Home > Culture > Phantasmagoria: Kary Kwok’s intimate and powerful self-portraits
Phantasmagoria: Kary Kwok’s intimate and powerful self-portraits

Hong Kong artist Kary Kwok, whose work was displayed at Art Central earlier this year, is back at it again with an upcoming solo exhibition. Starting from June 15th, you can visit Phantasmagoria at Square Street Gallery in Sheung Wan, an exhibit which will feature a range of grayscale self-portraits of the artist photographed in 1993.

The exhibition, Kwok’s first solo venture at a commercial gallery after more than twenty years, takes inspiration from American artist Czanara’s artwork The Hermaphrodite-Angel of Peladan (c. 1950s). The drawing, spiritual in nature, alludes to a French Occult Revivalist who found radicality in the androgyne.

In his portraits, the artist decorates his features with makeup and dons expressive costumes, meeting the viewer’s gaze with an unflinching eye. Like Czanara’s art piece, Kwok’s portraiture attempts to challenge the boundaries of gender identity.

Kary Kwok’s work, well-known in the underground fashion and design scene across the globe, frequently touches on the themes of queerness and gender expression. Born in Hong Kong, the artist has honed his craft by living and creating new experiences in other major cities such as Tokyo and London.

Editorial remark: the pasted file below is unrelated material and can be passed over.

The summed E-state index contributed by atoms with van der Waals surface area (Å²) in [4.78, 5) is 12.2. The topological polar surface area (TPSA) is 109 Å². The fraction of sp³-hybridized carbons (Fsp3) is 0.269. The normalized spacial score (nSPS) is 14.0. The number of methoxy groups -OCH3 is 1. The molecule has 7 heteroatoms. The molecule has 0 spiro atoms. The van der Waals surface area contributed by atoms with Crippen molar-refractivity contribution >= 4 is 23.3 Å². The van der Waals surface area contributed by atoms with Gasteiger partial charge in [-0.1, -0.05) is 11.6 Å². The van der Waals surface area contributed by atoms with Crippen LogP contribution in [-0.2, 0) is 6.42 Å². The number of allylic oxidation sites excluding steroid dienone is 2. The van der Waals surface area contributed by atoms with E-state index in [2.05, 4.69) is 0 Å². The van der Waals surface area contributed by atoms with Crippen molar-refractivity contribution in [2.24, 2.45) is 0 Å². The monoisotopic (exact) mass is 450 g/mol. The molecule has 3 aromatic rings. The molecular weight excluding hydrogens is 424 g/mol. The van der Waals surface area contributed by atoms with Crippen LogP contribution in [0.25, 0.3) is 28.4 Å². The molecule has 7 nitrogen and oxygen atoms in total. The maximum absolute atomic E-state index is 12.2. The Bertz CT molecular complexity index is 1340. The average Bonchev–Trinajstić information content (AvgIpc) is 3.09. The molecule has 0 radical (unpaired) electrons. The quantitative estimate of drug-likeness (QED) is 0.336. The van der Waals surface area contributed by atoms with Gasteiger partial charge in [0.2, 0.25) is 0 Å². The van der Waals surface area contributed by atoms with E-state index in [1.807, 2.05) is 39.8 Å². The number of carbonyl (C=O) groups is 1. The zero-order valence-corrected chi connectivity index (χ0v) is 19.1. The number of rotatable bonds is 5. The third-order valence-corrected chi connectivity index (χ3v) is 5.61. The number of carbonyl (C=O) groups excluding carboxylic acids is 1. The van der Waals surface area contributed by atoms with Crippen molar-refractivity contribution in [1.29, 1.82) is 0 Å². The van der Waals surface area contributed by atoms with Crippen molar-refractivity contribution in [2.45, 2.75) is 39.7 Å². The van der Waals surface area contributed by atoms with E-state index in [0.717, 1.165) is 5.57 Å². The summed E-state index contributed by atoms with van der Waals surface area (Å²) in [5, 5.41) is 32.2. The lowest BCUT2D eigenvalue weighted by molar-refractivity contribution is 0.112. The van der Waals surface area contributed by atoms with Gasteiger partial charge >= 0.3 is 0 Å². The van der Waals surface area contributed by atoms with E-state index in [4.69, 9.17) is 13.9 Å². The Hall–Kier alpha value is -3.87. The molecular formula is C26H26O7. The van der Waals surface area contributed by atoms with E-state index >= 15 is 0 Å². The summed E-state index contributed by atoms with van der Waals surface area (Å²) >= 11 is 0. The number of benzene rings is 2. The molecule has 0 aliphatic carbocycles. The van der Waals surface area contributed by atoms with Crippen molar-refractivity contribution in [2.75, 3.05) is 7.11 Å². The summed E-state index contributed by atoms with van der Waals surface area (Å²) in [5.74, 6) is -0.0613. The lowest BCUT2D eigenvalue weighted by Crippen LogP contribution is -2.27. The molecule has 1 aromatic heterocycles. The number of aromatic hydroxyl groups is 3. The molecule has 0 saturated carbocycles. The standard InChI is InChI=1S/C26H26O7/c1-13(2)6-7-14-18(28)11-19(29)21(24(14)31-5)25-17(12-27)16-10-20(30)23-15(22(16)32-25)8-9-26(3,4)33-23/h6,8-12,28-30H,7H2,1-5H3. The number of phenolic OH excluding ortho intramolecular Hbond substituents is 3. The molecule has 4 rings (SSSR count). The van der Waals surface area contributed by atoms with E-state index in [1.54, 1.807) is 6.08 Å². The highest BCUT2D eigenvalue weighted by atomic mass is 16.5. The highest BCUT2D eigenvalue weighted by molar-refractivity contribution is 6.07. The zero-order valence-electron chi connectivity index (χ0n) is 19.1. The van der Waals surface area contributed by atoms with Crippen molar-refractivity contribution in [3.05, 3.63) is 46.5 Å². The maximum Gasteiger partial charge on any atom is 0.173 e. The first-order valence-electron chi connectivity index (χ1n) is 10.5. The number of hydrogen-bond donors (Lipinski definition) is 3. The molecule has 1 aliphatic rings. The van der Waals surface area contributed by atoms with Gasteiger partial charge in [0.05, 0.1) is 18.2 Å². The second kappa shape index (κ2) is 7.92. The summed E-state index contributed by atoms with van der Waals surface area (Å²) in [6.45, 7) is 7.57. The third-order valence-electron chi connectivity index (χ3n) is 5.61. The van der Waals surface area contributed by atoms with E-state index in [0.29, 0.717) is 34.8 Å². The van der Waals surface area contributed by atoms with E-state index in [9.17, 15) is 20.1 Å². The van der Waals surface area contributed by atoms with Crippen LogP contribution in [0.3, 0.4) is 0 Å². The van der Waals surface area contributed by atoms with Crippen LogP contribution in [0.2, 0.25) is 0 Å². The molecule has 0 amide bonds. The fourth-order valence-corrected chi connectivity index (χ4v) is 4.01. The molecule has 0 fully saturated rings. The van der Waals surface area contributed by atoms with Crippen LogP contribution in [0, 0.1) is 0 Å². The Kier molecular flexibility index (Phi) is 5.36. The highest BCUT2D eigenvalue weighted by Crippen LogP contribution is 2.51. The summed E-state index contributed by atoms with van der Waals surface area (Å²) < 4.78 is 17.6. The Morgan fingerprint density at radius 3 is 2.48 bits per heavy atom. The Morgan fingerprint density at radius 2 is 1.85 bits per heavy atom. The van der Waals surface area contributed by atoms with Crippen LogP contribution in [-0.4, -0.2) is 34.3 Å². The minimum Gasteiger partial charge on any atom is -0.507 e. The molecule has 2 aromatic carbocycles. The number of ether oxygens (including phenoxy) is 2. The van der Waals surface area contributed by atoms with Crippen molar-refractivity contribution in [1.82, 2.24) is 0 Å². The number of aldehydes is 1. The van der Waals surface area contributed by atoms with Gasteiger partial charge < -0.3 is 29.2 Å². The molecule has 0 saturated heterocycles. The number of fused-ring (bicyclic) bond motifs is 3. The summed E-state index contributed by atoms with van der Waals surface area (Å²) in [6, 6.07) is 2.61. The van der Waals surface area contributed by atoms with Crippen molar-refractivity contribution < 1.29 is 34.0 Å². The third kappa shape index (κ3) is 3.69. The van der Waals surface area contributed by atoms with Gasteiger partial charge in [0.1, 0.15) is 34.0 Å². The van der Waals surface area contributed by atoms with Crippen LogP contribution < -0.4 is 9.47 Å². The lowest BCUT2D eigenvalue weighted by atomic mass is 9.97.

In an interview with Francesca Marcaccio Hitzeman, Kwok emphasised his belief in the power of the “‘in-between: in between art and fashion, in between man and woman, in between light and dark, in between photography and image-making”. 

A previous exhibition by the Hong Kong artist, which also took place during Pride Month in 2022, confronted preconceived notions surrounding the queer Asian community. 

Entitled “Rice Queen,” often used as a derogatory term towards gay Asian men, the exhibition at Eaton Hong Kong aimed to subvert the deferential stereotypes attached to them.

On the topic of his work, Kwok says, “The self-portraits adopt the formal traditions of portraiture for a certain privileged group: white, upper class, straight and turn them on their heads: coloured, middle and lower class, gay. Anyone can represent oneself; any wish can materialise.”

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